[PW] Famous Relativity Limerick - request 1937 article in The Observer UK
adsgarsonotoole at GMAIL.COM
Thu Dec 19 18:23:47 UTC 2013
Perhaps a list reader would be kind enough to access "The Guardian /
The Observer" digital archive (part of ProQuest) to retrieve a 1937
letter-to-the-editor explaining the origin of the famous limerick on
relativity described below. (Fred has an entry for this limerick in
"The Yale Book of Quotations", and Nigel Rees has an entry in
"Cassell's Humorous Quotations".)
Here is the data for the citation which is supposed to include a
letter from A. H. Reginald Buller in which he claimed authorship of
Newspaper: The Observer; Date: November 14, 1937; Page 12; Article
Title: Letters to the Editor; Author: Wyatt, Isabel; (probably this is
the author of the first letter in the section).
You can locate this cite by searching for this phrase: "author of the
relativity limerick" in database of "The Guardian / The Observer".
Here is some additional background information. The relativity
limerick first appeared in the London humor magazine "Punch" in 1923.
It was published without attribution:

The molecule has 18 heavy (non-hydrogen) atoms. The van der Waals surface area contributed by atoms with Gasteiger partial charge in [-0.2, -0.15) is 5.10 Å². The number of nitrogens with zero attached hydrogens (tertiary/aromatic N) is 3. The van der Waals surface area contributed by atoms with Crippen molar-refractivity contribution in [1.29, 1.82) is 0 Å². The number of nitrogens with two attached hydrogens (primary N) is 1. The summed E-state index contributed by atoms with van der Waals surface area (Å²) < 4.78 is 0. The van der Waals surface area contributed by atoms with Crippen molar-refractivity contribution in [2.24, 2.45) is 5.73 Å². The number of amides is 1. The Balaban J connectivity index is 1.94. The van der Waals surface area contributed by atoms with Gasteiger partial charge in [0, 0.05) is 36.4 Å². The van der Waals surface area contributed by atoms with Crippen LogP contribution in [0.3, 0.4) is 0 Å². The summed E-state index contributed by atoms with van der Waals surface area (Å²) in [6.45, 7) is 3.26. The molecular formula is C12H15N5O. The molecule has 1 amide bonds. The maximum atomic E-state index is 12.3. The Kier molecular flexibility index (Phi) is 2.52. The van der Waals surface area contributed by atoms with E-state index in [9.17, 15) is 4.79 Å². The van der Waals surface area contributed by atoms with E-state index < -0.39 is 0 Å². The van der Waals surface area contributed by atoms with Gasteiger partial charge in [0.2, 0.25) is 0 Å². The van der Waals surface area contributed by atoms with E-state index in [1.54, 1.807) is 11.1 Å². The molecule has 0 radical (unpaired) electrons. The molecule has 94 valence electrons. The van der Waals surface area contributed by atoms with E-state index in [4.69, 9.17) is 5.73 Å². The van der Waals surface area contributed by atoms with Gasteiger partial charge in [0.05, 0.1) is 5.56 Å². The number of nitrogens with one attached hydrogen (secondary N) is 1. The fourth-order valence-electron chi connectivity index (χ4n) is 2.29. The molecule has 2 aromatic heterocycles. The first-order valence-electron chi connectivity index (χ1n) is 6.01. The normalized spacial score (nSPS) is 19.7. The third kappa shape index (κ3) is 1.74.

[ref] 1923 December 19, “Punch, or The London Charivaria”, Volume 165,
Relativity (Limerick), Quote Page 591, Column 1, London. (Verified on
There was a young lady named Bright
Whose speed was far faster than light;
She set out one day
In a relative way
And returned on the previous night.
In 1938 "The Journal of the Royal Astronomical Society of Canada"
reprinted a letter from A. H. Reginald Buller in which he explained
the genesis and publication of the limerick. Below is the beginning of
the letter. This is the text of the letter that I would like to verify
was published in "The Observer" in 1937:
As the author of the relativity limerick, perhaps I may be allowed to
say that the limerick was made by me about fifteen years ago while
sitting in the garden of my friend and former colleague, Dr. G. A,
Shakespear, Lecturer on Physics at the University of Birmingham.
After conversing together on Einstein's theory, I suggested that we
should each try to make a relativity limerick. At the end of about
five minutes the limericks were ready and were exchanged, but with
nothing more than a trace of mutual admiration.
Some two years later, in 1923, at a meeting of the Scientific Club of
Winnipeg, a paper on relativity was presented by a physicist …
Thank you very much for any help you can provide,
The American Dialect Society - http://www.americandialect.org
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